Accidental Technologist: How Can Libraries Improve Wikipedia?

Eric Phetteplace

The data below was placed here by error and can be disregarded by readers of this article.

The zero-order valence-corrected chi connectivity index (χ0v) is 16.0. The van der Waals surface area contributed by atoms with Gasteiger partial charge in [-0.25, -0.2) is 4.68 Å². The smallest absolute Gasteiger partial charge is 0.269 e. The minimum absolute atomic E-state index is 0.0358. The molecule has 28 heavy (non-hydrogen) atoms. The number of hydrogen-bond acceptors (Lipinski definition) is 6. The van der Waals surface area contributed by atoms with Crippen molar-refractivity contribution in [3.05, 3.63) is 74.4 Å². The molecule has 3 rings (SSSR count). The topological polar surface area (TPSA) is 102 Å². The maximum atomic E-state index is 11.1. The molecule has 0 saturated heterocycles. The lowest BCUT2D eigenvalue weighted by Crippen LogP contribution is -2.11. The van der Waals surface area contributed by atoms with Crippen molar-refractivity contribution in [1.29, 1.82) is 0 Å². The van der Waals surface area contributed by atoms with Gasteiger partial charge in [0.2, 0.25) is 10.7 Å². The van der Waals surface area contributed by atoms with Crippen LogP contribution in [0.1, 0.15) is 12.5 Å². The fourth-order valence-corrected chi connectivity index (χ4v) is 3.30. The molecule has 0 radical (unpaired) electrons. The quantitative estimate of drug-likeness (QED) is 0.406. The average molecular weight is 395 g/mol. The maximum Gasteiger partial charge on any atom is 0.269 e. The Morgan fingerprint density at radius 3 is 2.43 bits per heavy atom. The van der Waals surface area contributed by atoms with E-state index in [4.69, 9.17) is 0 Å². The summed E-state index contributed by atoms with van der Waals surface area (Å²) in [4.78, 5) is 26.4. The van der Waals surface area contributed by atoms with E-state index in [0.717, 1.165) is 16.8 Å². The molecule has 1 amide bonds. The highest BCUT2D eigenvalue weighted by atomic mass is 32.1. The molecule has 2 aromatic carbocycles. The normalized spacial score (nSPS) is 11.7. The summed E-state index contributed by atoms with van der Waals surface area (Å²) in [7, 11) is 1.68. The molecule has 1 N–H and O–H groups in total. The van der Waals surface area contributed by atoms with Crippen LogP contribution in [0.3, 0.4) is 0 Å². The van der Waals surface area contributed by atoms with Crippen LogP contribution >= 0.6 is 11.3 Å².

Wikipedia and libraries got off to a strained start. Perhaps this is only my perception, but it appeared that Wikipedia was used as a defenseless punching bag in much information literacy instruction. The refrain was always “don’t use Wikipedia” or “don’t use Google” to the neglect of far worse research sources like Yahoo! Answers. This “traditional” stance of librarianship was that the community-edited encyclopedia failed any quality analysis due to its sketchy authority; “anyone can edit”—anonymously even!—and therefore its content cannot possibly be trusted. Instructors would even develop assignments wherein students would vandalize the encyclopedia, deliberately inserting inaccurate or incoherent content, to demonstrate its unreliability. Leaving ethics aside, such assignments are constructed to ignore the finely tuned “bots” (editing programs which constantly crawl the site looking for clear signs of mischief) and diligent editors working to remove such content.

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